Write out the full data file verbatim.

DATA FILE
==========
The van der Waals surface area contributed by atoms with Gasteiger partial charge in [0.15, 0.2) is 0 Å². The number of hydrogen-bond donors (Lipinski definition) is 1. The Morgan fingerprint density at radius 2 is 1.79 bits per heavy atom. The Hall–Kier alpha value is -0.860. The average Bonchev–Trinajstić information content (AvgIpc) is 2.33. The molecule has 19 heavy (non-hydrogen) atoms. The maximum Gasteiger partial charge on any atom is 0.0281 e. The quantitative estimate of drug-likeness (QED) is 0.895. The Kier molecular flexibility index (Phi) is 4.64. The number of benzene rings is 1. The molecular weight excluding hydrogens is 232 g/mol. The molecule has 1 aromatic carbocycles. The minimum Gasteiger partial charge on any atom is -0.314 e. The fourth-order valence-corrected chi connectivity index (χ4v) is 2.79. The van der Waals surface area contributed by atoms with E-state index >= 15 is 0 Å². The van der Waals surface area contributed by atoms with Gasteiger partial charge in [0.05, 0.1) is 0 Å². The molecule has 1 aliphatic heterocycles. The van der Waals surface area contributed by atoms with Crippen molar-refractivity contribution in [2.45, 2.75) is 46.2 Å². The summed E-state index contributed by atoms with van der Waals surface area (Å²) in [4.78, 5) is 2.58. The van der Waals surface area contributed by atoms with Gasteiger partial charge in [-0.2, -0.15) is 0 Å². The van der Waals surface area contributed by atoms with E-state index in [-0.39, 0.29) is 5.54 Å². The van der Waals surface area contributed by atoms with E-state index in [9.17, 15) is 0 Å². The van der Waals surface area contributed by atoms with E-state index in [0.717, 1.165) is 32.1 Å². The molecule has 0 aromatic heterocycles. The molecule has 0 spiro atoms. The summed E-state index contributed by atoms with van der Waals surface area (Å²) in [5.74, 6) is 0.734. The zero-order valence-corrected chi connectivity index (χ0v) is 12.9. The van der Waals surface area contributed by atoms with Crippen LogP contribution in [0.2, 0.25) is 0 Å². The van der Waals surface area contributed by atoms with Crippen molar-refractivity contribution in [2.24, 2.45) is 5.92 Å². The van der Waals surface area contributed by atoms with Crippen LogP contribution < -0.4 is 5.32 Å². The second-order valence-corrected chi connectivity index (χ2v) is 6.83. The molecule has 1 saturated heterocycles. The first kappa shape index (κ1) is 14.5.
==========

The van der Waals surface area contributed by atoms with Gasteiger partial charge in [0.15, 0.2) is 0 Å². The number of hydrogen-bond donors (Lipinski definition) is 1. The Morgan fingerprint density at radius 2 is 1.79 bits per heavy atom. The Hall–Kier alpha value is -0.860. The average Bonchev–Trinajstić information content (AvgIpc) is 2.33. The molecule has 19 heavy (non-hydrogen) atoms. The maximum Gasteiger partial charge on any atom is 0.0281 e. The quantitative estimate of drug-likeness (QED) is 0.895. The Kier molecular flexibility index (Phi) is 4.64. The number of benzene rings is 1. The molecular weight excluding hydrogens is 232 g/mol. The molecule has 1 aromatic carbocycles. The minimum Gasteiger partial charge on any atom is -0.314 e. The fourth-order valence-corrected chi connectivity index (χ4v) is 2.79. The van der Waals surface area contributed by atoms with E-state index >= 15 is 0 Å². The van der Waals surface area contributed by atoms with Gasteiger partial charge in [0.05, 0.1) is 0 Å². The molecule has 1 aliphatic heterocycles. The van der Waals surface area contributed by atoms with Crippen molar-refractivity contribution in [2.45, 2.75) is 46.2 Å². The summed E-state index contributed by atoms with van der Waals surface area (Å²) in [4.78, 5) is 2.58. The van der Waals surface area contributed by atoms with Gasteiger partial charge in [-0.2, -0.15) is 0 Å². The van der Waals surface area contributed by atoms with E-state index in [-0.39, 0.29) is 5.54 Å². The van der Waals surface area contributed by atoms with E-state index in [9.17, 15) is 0 Å². The van der Waals surface area contributed by atoms with E-state index in [0.717, 1.165) is 32.1 Å². The molecule has 0 aromatic heterocycles. The molecule has 0 spiro atoms. The summed E-state index contributed by atoms with van der Waals surface area (Å²) in [5.74, 6) is 0.734. The zero-order valence-corrected chi connectivity index (χ0v) is 12.9. The van der Waals surface area contributed by atoms with Crippen LogP contribution in [0.2, 0.25) is 0 Å². The van der Waals surface area contributed by atoms with Crippen molar-refractivity contribution in [2.24, 2.45) is 5.92 Å². The van der Waals surface area contributed by atoms with Crippen LogP contribution < -0.4 is 5.32 Å². The second-order valence-corrected chi connectivity index (χ2v) is 6.83. The molecule has 1 saturated heterocycles. The first kappa shape index (κ1) is 14.5.